The Independent Contractor Body Shop

Do these quick check-ins with your body to make sure you’re also slaying self-care. Plus, quick fixes for aches, tension, and stress

Being a sole proprietor means you’re your own head honcho. You’re in charge of managing all the moving parts of how you earn your income. That can be incredibly rewarding at times, but it can also mean long hours and occasional bursts of stress and anxiety. Even if you thrive on those intense days of focus or long shifts, they can still take a toll on your body in the form of pain and stiffness. We’ve put together a checklist so you can stay on top of the spots where trouble tends to show up.

Hip flexors fix-up

The hip flexors are a group of muscles near the top of your thighs that connect your legs to your torso. They allow you to lift your knee or bend at your waist, but they can also create trouble.

The hip flexor is known as our “fight-or-flight” muscle. That’s because the body naturally contracts this muscle in a moment of stress. Think about it. If a zombie suddenly chased you, you’d engage your hip flexor to run away from it. Likewise, if you were in the midst of a monster project and the deadline was nearing, you might also engage that muscle without even realizing it. Plus, any time you’re sitting, you are putting those muscles in a shortened position. This happens whether you’re driving your car or working at your desk.

With all of this havoc wreaked on your hip flexors, you can see how these muscles might become tight or tense. Tight hip flexors can lead to several issues in the body, like low-back, glute, hip, or leg pain. If you suspect you’ve got tight hip flexors, try these stretches. If you’re sitting for long periods throughout the day or working through a period of intense focus, be sure to take breaks to move around and to incorporate a quick stretch to release the muscles.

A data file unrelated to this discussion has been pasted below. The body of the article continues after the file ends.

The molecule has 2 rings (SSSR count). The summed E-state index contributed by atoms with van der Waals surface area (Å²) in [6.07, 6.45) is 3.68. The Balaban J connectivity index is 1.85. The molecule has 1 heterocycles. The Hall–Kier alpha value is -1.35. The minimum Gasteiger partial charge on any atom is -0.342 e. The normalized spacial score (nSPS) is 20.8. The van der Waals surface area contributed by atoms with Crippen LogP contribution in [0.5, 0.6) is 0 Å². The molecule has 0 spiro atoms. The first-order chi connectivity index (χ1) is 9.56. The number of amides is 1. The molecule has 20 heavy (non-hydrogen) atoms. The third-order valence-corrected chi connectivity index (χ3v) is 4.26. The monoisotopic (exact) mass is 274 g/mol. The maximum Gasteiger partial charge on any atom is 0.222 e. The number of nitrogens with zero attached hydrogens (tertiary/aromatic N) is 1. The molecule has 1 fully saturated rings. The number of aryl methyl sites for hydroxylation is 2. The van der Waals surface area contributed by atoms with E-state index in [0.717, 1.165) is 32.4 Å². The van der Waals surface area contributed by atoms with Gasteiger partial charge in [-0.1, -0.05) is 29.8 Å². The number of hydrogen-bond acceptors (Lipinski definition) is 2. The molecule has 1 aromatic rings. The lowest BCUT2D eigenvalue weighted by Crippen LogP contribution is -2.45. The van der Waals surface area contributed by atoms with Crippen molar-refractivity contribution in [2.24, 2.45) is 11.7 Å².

Shoulder shake-down

When we’re busy working, we often forget about our shoulders. And before we realize it, they’re tense and tight from rounding forward or hitching nearly to our ears. Luckily, the shoulders are and easy part of the body to stretch. You don’t even have to leave your seat.

First, do a simple check-in. Shrug your shoulders up to your ears and then let them drop. If you didn’t have to shrug very far to get them up, you’re likely carrying some stress in your upper body, and you may need a break. If you don’t have time to step away from your work, hang your arms to either side. Then, without lifting either shoulder, gently lean one ear down toward the shoulder on the same side. You’ll feel a stretch along your opposite shoulder and into the neck. Switch your head to the opposite side when ready. Finally, with your head back at center, draw your shoulders down away from the ears, and actively squeeze your blades together. This move will counteract any rounding forward. A pair of cork yoga blocks can offer a big relief for when you do have time for a break. Try these moves.

Respiration repair

How’s your breathing? If it’s short and fast, you might need a quick fix. Most of the time, we just breathe without thinking about it, but if we take shallow breaths or don’t really engage our diaphragm, we can add to any existing stress or anxiety. On the other hand, if we do take slow, deep breaths that expand the belly, and then exhale all the air out before repeating, we can tamp down panic.

Diaphragmatic breathing is scientifically proven to help us regain a sense of calm. If we’re in a heightened state, like during a deadline or an irritating rideshare session, our sympathetic nervous system (SNS) activates, causing hormones like adrenaline and cortisol to flood the body and our heart rate to go up. But if we can take a few minutes to control our breathing, we can actually tell the SNS, Nope! Not now!And we can reactivate the parasympathetic nervous system (PNS), which slows our heart rate and juices relaxation.

The best thing about diaphragmatic breathing is that you can do it from anywhere. To learn it, try this technique while lying down before bed. But the next time you feel anxiety creep up while working, just remember to take long, slow belly breaths. Inhale for a count of four and exhale for a count of five to ensure you’re getting all the air out. Even just a few deep breaths can offer a fast regroup.